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Prologue from Ochrid - February 11 [February 24]

The Hieromartyr Blaise, Bishop of Sebaste.

Born in Cappadocia, Blaise was meek and God-fearing from early childhood. He was chosen for his virtues as bishop of Sebaste, and was a great spiritual and moral light in that pagan town. During a period of violent persecution of Christians, Blaise encouraged his flock and visited the martyrs in prison, among whom was the famous Eustratius.

When the city of Sebaste was left entirely denuded of Christians - some killed and others fled - Blaise, by then an old man, retired to the mountain of Argeos and lived there in a cave. Ferocious wild beasts, recognising a holy man, came to him and he gently tamed them. But the persecutors found the saint in that hidden spot and took him for trial. On the way there, Blaise healed a boy who had a bone stuck in his throat and, at the petition of a poor widow, made the wolf that had taken her pig return it to her. The benighted judges tortured him, flogging him terribly. By his steadfastness in the Christian faith, Blaise brought many unbelievers to the Faith. Seven women and two children were thrown into prison with him; the women were slain first, then Blaise and the two children. He suffered and was glorified in 316.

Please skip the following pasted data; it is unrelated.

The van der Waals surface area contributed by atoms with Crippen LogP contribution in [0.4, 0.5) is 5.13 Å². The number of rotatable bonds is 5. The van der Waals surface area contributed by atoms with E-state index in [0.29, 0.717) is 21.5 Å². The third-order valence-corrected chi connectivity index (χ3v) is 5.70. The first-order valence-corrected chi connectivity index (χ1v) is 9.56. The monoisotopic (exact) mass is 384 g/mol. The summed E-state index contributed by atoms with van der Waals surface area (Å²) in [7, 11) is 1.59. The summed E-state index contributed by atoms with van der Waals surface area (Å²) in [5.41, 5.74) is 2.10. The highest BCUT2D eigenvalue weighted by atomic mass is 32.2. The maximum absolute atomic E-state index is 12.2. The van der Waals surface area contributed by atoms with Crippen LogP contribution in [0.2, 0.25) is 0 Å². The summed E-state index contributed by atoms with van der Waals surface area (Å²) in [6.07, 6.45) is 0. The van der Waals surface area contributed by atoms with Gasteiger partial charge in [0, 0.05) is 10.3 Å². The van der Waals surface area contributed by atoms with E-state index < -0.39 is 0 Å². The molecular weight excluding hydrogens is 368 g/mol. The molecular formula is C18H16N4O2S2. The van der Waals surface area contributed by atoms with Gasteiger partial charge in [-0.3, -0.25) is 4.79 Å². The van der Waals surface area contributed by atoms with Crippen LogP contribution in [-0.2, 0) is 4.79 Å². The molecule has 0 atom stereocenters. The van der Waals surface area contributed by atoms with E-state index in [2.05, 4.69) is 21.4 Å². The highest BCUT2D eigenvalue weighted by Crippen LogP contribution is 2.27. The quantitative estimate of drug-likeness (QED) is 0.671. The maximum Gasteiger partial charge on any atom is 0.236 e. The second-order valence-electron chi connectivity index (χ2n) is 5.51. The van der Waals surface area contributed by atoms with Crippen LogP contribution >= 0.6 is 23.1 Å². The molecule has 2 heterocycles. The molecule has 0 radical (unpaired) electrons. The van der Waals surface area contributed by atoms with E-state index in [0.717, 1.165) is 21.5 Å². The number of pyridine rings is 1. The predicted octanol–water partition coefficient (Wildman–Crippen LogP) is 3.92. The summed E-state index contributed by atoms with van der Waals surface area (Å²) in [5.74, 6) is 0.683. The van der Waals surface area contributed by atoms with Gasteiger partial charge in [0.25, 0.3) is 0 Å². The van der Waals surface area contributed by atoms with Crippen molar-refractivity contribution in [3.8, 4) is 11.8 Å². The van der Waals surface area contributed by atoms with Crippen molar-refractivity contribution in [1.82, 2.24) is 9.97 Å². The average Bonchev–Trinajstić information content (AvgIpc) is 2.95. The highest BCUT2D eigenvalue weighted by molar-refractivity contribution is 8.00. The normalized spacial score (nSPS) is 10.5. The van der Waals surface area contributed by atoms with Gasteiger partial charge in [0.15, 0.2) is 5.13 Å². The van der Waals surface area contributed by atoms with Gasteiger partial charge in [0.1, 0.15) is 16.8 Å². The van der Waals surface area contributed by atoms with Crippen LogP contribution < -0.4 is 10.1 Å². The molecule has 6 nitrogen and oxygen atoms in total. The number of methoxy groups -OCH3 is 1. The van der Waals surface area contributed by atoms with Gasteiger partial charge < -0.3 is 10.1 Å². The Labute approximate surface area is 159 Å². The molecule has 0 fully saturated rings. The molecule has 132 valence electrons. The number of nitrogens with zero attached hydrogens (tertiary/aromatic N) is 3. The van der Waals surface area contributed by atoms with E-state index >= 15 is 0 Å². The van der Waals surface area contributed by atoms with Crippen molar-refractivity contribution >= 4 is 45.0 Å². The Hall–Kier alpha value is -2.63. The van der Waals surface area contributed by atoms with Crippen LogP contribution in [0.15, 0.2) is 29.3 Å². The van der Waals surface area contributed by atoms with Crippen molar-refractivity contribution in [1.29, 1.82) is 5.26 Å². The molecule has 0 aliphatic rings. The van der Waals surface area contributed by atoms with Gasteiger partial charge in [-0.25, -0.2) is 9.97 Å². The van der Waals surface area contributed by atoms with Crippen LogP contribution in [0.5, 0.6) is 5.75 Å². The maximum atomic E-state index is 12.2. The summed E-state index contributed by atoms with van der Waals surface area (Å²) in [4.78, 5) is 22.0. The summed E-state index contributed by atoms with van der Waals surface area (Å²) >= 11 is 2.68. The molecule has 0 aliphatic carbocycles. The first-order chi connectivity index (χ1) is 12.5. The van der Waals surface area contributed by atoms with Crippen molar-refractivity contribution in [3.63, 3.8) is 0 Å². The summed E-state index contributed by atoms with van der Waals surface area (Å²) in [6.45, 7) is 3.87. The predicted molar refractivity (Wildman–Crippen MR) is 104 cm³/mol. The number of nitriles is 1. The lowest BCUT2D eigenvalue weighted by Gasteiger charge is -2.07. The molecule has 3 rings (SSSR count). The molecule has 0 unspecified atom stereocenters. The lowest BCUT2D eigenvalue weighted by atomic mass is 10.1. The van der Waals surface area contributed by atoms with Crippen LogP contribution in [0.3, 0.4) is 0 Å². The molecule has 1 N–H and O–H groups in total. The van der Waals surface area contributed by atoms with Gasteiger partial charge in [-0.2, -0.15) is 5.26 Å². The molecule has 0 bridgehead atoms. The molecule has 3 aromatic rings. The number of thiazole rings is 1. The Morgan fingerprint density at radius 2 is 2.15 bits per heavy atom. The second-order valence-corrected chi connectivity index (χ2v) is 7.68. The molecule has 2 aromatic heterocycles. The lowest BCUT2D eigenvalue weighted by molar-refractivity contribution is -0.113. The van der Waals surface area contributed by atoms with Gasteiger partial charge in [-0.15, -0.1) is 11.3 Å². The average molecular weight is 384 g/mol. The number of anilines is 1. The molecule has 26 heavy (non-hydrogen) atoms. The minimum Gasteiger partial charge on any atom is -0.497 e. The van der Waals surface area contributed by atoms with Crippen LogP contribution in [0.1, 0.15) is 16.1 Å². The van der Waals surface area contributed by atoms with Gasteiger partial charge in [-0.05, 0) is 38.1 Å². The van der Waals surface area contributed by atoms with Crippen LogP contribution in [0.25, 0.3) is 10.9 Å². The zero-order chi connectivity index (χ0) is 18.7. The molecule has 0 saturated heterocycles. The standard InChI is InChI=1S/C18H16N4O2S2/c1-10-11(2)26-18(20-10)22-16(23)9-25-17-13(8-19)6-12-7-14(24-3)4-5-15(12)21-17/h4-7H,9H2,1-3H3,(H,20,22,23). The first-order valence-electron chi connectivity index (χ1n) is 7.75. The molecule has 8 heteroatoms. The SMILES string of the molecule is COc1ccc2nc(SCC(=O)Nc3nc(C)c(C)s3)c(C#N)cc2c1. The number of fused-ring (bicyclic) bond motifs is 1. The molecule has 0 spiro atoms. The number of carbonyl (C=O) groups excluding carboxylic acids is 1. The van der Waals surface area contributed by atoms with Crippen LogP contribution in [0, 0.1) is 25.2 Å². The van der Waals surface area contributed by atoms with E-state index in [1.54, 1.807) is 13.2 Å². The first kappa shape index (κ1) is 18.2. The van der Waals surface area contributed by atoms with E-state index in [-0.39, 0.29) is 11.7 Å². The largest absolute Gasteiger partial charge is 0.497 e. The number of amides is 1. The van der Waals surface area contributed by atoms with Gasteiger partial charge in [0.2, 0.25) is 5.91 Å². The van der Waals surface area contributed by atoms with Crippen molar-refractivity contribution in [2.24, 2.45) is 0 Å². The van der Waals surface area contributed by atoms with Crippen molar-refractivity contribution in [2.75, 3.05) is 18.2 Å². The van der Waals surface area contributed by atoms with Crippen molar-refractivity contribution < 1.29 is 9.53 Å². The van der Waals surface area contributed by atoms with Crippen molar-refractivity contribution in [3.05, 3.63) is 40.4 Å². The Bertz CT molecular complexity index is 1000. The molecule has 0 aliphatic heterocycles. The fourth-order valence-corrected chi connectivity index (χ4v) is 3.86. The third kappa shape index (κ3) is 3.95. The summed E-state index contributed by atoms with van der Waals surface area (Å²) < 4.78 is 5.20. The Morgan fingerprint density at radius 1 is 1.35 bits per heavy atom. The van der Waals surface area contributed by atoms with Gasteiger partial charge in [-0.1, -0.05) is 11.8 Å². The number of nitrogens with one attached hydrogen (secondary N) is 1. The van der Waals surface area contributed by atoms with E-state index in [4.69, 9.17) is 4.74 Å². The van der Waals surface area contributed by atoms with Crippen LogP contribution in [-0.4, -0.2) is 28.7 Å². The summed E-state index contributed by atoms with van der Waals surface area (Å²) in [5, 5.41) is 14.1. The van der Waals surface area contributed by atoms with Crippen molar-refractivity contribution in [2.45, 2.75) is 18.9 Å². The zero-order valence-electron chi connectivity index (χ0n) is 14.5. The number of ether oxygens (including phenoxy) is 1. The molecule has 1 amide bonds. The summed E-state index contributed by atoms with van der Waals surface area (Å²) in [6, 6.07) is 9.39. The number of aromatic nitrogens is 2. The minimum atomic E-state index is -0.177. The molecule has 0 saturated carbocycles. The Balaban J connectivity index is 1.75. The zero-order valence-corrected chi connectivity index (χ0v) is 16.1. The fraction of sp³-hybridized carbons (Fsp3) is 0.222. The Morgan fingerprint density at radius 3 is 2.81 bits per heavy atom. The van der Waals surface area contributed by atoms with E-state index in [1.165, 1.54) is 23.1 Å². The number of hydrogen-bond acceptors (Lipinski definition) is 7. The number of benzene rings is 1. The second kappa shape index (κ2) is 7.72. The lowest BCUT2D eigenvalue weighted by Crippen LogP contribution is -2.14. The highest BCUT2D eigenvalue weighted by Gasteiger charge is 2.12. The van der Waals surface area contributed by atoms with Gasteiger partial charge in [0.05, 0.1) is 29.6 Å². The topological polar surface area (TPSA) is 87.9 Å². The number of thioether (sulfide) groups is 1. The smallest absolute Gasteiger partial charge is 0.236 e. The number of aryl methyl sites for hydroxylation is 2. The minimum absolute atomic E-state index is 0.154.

Blaise's prayers are sought for the health and well-being of domestic animals and for protection from wild beasts. In the West, he is also invoked against sore throats.

The Holy Martyr George of Kratov.

Serbian by birth, from the town of Kratov, the young George was trade a goldsmith and in his heart and soul a faithful and devout Christian. As soon as he reached the age of eighteen, the Turks tired to convert him to Islam. But George remained as firm as diamond in the Faith. The Turks then tortured him with many harsh tortures and finally burned him alive at the stake. He suffered for the Christian faith on February 11th, 1515, in Sophia in the time of Sultan Salim, and was glorified with unfanding glory in heaven.

St Theodora.

A Greek Empress, she was the wife of the wicked Emperor Theophilus the Iconoclast. After the death of Theophilus, Thedora reigned with her son, Michael III, the veneration of icons being immediately restored at the Council of Constantinople in 84was the occasion of the institution of the Feast of the Triumph Orthodoxy, which is celebrated to this day on the first Sunday in t Great Fast. This holy woman, who gave such service to the Church gave her soul to God on February 11th, 867. By the wonderful providence of God, it was at that time of the total triumph of Orthodox over all heresies that Saints Cyril and Methodius were sent as missionaries to the Slav peoples.

Reflection